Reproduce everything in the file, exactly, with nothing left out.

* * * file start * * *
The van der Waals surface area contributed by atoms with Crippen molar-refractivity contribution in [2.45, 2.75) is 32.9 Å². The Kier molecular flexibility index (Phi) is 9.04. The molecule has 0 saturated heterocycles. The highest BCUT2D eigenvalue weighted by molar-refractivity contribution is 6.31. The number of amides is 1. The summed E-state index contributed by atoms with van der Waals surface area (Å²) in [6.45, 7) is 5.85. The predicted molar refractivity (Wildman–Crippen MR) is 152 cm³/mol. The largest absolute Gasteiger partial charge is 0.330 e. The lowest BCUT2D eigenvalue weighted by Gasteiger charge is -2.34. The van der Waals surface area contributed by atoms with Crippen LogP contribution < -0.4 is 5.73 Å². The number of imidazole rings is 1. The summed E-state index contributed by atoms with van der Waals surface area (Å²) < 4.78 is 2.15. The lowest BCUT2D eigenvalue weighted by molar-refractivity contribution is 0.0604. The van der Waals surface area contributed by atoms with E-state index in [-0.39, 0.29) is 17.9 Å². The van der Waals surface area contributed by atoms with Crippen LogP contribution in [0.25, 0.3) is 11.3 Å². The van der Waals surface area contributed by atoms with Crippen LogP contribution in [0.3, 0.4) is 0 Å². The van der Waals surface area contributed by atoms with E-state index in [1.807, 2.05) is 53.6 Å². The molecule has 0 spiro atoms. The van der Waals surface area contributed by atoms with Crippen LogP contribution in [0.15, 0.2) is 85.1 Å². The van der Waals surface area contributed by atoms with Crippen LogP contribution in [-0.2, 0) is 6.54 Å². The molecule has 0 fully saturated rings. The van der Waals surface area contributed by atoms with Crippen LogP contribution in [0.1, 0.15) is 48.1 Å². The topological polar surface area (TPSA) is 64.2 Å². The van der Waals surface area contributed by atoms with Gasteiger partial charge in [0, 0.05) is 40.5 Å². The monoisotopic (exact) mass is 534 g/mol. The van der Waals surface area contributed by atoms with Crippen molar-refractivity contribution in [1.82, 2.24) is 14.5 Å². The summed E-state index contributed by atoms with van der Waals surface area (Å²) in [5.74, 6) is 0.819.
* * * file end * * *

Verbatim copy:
The van der Waals surface area contributed by atoms with Crippen molar-refractivity contribution in [2.45, 2.75) is 32.9 Å². The Kier molecular flexibility index (Phi) is 9.04. The molecule has 0 saturated heterocycles. The highest BCUT2D eigenvalue weighted by molar-refractivity contribution is 6.31. The number of amides is 1. The summed E-state index contributed by atoms with van der Waals surface area (Å²) in [6.45, 7) is 5.85. The predicted molar refractivity (Wildman–Crippen MR) is 152 cm³/mol. The largest absolute Gasteiger partial charge is 0.330 e. The lowest BCUT2D eigenvalue weighted by Gasteiger charge is -2.34. The van der Waals surface area contributed by atoms with Crippen LogP contribution < -0.4 is 5.73 Å². The number of imidazole rings is 1. The summed E-state index contributed by atoms with van der Waals surface area (Å²) < 4.78 is 2.15. The lowest BCUT2D eigenvalue weighted by molar-refractivity contribution is 0.0604. The van der Waals surface area contributed by atoms with E-state index in [-0.39, 0.29) is 17.9 Å². The van der Waals surface area contributed by atoms with Crippen LogP contribution in [0.25, 0.3) is 11.3 Å². The van der Waals surface area contributed by atoms with Crippen LogP contribution in [0.3, 0.4) is 0 Å². The van der Waals surface area contributed by atoms with E-state index in [1.807, 2.05) is 53.6 Å². The molecule has 0 spiro atoms. The van der Waals surface area contributed by atoms with Crippen LogP contribution in [0.15, 0.2) is 85.1 Å². The van der Waals surface area contributed by atoms with Crippen LogP contribution in [-0.2, 0) is 6.54 Å². The molecule has 0 fully saturated rings. The van der Waals surface area contributed by atoms with Crippen LogP contribution in [0.1, 0.15) is 48.1 Å². The topological polar surface area (TPSA) is 64.2 Å². The van der Waals surface area contributed by atoms with Gasteiger partial charge in [0, 0.05) is 40.5 Å². The monoisotopic (exact) mass is 534 g/mol. The van der Waals surface area contributed by atoms with Crippen molar-refractivity contribution in [1.82, 2.24) is 14.5 Å². The summed E-state index contributed by atoms with van der Waals surface area (Å²) in [5.74, 6) is 0.819.